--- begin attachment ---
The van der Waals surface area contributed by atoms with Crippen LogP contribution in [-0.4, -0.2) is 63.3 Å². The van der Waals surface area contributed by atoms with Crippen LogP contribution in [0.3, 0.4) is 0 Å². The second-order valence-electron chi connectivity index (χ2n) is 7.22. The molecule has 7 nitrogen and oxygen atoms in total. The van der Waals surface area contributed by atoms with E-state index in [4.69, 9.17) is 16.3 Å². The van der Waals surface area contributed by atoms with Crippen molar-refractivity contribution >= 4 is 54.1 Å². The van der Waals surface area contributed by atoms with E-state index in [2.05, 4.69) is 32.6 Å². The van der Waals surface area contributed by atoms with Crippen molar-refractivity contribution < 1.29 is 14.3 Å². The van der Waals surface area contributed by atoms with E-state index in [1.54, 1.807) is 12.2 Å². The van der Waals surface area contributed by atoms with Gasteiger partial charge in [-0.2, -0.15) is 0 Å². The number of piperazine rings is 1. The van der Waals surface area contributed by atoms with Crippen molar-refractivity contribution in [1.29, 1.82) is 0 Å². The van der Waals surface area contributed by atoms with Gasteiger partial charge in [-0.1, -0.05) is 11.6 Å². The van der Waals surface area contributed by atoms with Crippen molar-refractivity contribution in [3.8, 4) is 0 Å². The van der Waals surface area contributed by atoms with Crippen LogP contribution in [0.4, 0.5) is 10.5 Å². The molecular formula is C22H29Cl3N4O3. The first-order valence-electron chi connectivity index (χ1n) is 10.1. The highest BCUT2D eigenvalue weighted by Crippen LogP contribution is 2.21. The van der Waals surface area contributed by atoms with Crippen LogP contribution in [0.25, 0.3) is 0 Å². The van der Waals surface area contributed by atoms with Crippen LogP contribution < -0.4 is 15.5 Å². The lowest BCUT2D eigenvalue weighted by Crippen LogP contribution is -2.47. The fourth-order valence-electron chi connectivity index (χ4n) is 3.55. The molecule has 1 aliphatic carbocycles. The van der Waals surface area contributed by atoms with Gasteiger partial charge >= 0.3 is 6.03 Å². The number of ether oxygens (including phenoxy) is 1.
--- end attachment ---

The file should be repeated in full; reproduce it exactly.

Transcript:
The van der Waals surface area contributed by atoms with Crippen LogP contribution in [-0.4, -0.2) is 63.3 Å². The van der Waals surface area contributed by atoms with Crippen LogP contribution in [0.3, 0.4) is 0 Å². The second-order valence-electron chi connectivity index (χ2n) is 7.22. The molecule has 7 nitrogen and oxygen atoms in total. The van der Waals surface area contributed by atoms with E-state index in [4.69, 9.17) is 16.3 Å². The van der Waals surface area contributed by atoms with Crippen molar-refractivity contribution >= 4 is 54.1 Å². The van der Waals surface area contributed by atoms with E-state index in [2.05, 4.69) is 32.6 Å². The van der Waals surface area contributed by atoms with Crippen molar-refractivity contribution < 1.29 is 14.3 Å². The van der Waals surface area contributed by atoms with E-state index in [1.54, 1.807) is 12.2 Å². The van der Waals surface area contributed by atoms with Gasteiger partial charge in [-0.2, -0.15) is 0 Å². The number of piperazine rings is 1. The van der Waals surface area contributed by atoms with Crippen molar-refractivity contribution in [1.29, 1.82) is 0 Å². The van der Waals surface area contributed by atoms with Gasteiger partial charge in [-0.1, -0.05) is 11.6 Å². The van der Waals surface area contributed by atoms with Crippen molar-refractivity contribution in [3.8, 4) is 0 Å². The van der Waals surface area contributed by atoms with Crippen LogP contribution in [0.4, 0.5) is 10.5 Å². The molecular formula is C22H29Cl3N4O3. The first-order valence-electron chi connectivity index (χ1n) is 10.1. The highest BCUT2D eigenvalue weighted by Crippen LogP contribution is 2.21. The van der Waals surface area contributed by atoms with Crippen LogP contribution in [0.25, 0.3) is 0 Å². The van der Waals surface area contributed by atoms with Crippen LogP contribution < -0.4 is 15.5 Å². The lowest BCUT2D eigenvalue weighted by Crippen LogP contribution is -2.47. The fourth-order valence-electron chi connectivity index (χ4n) is 3.55. The molecule has 1 aliphatic carbocycles. The van der Waals surface area contributed by atoms with Gasteiger partial charge >= 0.3 is 6.03 Å². The number of ether oxygens (including phenoxy) is 1.